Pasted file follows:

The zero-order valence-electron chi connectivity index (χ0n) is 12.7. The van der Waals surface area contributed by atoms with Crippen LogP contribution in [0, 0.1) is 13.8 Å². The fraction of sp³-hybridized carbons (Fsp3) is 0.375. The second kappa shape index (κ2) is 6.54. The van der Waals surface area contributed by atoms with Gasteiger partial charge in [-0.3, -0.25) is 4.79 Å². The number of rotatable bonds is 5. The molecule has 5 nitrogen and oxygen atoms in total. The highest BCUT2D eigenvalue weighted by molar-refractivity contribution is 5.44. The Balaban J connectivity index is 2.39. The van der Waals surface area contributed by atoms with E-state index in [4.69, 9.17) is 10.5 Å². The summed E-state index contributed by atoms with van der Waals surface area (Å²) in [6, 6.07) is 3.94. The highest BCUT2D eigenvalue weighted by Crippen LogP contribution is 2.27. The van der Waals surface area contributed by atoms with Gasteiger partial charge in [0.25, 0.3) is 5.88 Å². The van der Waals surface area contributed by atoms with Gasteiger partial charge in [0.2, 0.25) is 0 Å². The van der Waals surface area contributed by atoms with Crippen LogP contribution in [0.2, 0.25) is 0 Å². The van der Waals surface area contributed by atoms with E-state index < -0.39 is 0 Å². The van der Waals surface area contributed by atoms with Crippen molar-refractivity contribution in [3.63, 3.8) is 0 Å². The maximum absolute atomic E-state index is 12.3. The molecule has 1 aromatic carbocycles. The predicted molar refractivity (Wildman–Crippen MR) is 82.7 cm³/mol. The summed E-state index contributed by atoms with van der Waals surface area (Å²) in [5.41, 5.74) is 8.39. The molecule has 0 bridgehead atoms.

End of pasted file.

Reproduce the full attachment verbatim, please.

The zero-order valence-electron chi connectivity index (χ0n) is 12.7. The van der Waals surface area contributed by atoms with Crippen LogP contribution in [0, 0.1) is 13.8 Å². The fraction of sp³-hybridized carbons (Fsp3) is 0.375. The second kappa shape index (κ2) is 6.54. The van der Waals surface area contributed by atoms with Gasteiger partial charge in [-0.3, -0.25) is 4.79 Å². The number of rotatable bonds is 5. The molecule has 5 nitrogen and oxygen atoms in total. The highest BCUT2D eigenvalue weighted by molar-refractivity contribution is 5.44. The Balaban J connectivity index is 2.39. The van der Waals surface area contributed by atoms with E-state index in [4.69, 9.17) is 10.5 Å². The summed E-state index contributed by atoms with van der Waals surface area (Å²) in [6, 6.07) is 3.94. The highest BCUT2D eigenvalue weighted by Crippen LogP contribution is 2.27. The van der Waals surface area contributed by atoms with Gasteiger partial charge in [0.25, 0.3) is 5.88 Å². The van der Waals surface area contributed by atoms with Gasteiger partial charge in [0.2, 0.25) is 0 Å². The van der Waals surface area contributed by atoms with Crippen LogP contribution in [0.2, 0.25) is 0 Å². The van der Waals surface area contributed by atoms with E-state index < -0.39 is 0 Å². The van der Waals surface area contributed by atoms with Crippen molar-refractivity contribution in [3.63, 3.8) is 0 Å². The maximum absolute atomic E-state index is 12.3. The molecule has 1 aromatic carbocycles. The predicted molar refractivity (Wildman–Crippen MR) is 82.7 cm³/mol. The summed E-state index contributed by atoms with van der Waals surface area (Å²) in [5.41, 5.74) is 8.39. The molecule has 0 bridgehead atoms.